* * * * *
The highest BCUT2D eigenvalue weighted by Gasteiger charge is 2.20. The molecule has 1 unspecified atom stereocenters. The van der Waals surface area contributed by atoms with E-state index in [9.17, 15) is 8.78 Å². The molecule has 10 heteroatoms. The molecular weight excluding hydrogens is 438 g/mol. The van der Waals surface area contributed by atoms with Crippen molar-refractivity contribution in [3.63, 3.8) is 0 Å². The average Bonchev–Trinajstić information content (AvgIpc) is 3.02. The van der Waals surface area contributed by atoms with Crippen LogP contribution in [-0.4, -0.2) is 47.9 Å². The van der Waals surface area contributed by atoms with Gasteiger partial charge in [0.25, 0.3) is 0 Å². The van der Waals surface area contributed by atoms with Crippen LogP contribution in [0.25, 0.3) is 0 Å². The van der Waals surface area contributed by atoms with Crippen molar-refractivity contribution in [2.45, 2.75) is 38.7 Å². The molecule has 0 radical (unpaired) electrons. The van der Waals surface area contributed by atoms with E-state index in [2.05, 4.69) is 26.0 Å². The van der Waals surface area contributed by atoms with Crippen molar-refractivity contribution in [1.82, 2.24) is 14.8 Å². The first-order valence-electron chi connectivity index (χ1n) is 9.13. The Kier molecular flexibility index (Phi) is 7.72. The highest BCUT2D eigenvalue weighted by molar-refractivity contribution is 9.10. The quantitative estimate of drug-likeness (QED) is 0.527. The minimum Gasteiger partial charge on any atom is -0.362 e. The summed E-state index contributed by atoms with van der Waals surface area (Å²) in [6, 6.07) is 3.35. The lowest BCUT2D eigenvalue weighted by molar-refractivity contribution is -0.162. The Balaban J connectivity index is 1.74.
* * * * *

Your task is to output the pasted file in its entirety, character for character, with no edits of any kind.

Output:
The highest BCUT2D eigenvalue weighted by Gasteiger charge is 2.20. The molecule has 1 unspecified atom stereocenters. The van der Waals surface area contributed by atoms with E-state index in [9.17, 15) is 8.78 Å². The molecule has 10 heteroatoms. The molecular weight excluding hydrogens is 438 g/mol. The van der Waals surface area contributed by atoms with Crippen molar-refractivity contribution in [3.63, 3.8) is 0 Å². The average Bonchev–Trinajstić information content (AvgIpc) is 3.02. The van der Waals surface area contributed by atoms with Crippen LogP contribution in [-0.4, -0.2) is 47.9 Å². The van der Waals surface area contributed by atoms with Gasteiger partial charge in [0.25, 0.3) is 0 Å². The van der Waals surface area contributed by atoms with Crippen LogP contribution in [0.25, 0.3) is 0 Å². The van der Waals surface area contributed by atoms with Crippen molar-refractivity contribution in [2.45, 2.75) is 38.7 Å². The molecule has 0 radical (unpaired) electrons. The van der Waals surface area contributed by atoms with E-state index in [2.05, 4.69) is 26.0 Å². The van der Waals surface area contributed by atoms with Crippen molar-refractivity contribution in [1.82, 2.24) is 14.8 Å². The first-order valence-electron chi connectivity index (χ1n) is 9.13. The Kier molecular flexibility index (Phi) is 7.72. The highest BCUT2D eigenvalue weighted by molar-refractivity contribution is 9.10. The quantitative estimate of drug-likeness (QED) is 0.527. The minimum Gasteiger partial charge on any atom is -0.362 e. The summed E-state index contributed by atoms with van der Waals surface area (Å²) in [6, 6.07) is 3.35. The lowest BCUT2D eigenvalue weighted by molar-refractivity contribution is -0.162. The Balaban J connectivity index is 1.74.